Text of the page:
Sadhu would also carry on with 287. Musician XI comprising of the likes of Bradman and Parr and Fry and Curtly Ambrose and Brett Lee. Speaking of XI, he also related: 8. Tale of the tattooed ones with Mitchell Johnson’s Japanese koi and Virat Kohli’s samurai warrior; of 299. Guard of Honor XI  or say, 310. Cricketers and their automobiles.  He mentioned about 454. Recollection of the triumvirate, the unlikely trio of Wilfred Rhodes, Syd Gregory, and Vinoo Mankad each from different countries forming the unassuming club of only ones batting in all positions.  Or consider the time  in 662. Prisoner’s dilemma about how John Derrick was the first ‘wrongfully prisoned’un’ to John Evans the England cricketer who escaped from two prison of war camps during the wars to the modern convicted ones for ball tampering.
For the continuing nights he talked of the ball caught on knife, the lost ball at USA-Canada boundary of a minor Winnipeg match, statistician finding ‘missing runs of Don Bradman’, Stoner XI and even 559. Cricket on moon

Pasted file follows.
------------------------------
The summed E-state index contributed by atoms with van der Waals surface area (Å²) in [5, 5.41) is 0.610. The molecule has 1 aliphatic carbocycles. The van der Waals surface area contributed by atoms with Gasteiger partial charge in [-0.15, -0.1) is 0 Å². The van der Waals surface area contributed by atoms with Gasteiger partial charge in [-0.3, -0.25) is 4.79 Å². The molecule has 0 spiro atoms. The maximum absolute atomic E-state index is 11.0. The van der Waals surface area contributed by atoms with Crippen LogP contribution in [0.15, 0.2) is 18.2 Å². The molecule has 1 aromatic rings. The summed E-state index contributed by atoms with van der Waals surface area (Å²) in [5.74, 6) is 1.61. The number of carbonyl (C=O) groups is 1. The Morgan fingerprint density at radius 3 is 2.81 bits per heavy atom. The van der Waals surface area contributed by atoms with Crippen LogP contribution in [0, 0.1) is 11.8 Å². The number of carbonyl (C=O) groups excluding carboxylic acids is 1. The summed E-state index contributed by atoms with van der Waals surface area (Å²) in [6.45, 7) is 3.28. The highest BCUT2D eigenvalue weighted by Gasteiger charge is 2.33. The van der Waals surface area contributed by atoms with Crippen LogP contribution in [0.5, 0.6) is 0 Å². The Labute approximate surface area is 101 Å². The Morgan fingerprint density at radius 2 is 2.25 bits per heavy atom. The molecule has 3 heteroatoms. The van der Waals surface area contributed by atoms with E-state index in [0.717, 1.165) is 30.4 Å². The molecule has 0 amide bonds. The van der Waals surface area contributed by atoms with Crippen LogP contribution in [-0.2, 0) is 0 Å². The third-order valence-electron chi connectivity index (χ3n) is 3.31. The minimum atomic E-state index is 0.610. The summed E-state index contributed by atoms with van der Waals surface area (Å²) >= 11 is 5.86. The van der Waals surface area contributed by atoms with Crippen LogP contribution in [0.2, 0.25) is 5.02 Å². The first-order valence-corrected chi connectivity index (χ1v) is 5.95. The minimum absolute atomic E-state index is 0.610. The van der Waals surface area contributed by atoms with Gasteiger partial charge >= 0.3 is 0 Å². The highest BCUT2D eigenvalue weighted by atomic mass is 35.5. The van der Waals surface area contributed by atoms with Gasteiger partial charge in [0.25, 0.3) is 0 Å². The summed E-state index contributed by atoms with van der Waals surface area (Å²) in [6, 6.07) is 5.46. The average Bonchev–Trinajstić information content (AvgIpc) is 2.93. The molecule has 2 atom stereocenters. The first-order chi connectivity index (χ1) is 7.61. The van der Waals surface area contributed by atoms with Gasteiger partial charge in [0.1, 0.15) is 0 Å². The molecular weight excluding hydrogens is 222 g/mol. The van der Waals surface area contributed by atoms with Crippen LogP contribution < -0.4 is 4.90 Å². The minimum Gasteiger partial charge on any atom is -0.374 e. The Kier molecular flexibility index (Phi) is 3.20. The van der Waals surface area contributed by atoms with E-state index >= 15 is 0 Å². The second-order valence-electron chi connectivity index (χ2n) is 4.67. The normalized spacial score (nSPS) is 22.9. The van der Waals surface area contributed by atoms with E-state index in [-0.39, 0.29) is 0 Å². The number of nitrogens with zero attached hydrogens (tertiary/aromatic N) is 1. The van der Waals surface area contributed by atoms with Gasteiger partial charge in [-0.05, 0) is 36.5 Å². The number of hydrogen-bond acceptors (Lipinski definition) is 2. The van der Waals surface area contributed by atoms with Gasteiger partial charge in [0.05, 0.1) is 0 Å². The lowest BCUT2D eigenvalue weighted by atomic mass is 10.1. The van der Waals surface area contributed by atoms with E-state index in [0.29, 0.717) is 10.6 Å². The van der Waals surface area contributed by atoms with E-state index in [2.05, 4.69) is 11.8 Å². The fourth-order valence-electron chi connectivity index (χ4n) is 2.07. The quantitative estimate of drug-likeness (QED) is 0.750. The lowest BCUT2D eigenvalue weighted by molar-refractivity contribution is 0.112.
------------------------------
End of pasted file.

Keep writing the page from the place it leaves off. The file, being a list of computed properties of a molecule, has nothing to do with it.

The tales must be narrated one at a time, for a therapeutic dosage as needed.

“You surely must’ve then heard of the man with the golden arm or the one who took 10 wickets in an innings unassisted for any other fielders?” Sadhu would announce.

I confessed I haven’t.

 “That’s a story for tomorrow night, then!”


714. All players on horseback (1735)


99. Pheidippides of cricket

A French player once completed a winning run in the European Nations competition not realising he had suffered a fractured skull, readers of a famous almanack were told in 1998.

The France last man David Bordes nearly killed himself before a one-run victory over Germany could be achieved, a result that landed the 1997 European title in Switzerland. He declined to wear a helmet, knowing he only had one ball to face at the end of the innings, and he was struck on the forehead before staggering through for what turned out to be the crucial run.

After the incident, mentioned on page 1002, Bordes collapsed after making his ground for the honour of his country and spent two weeks in hospital. It was several months before he could claim a full recovery, but he went on to play a major part in the rise of cricket among ethnic French people.

Quoted verbatim the guru to me on a lone night chirping with grasshoppers and alligator snores.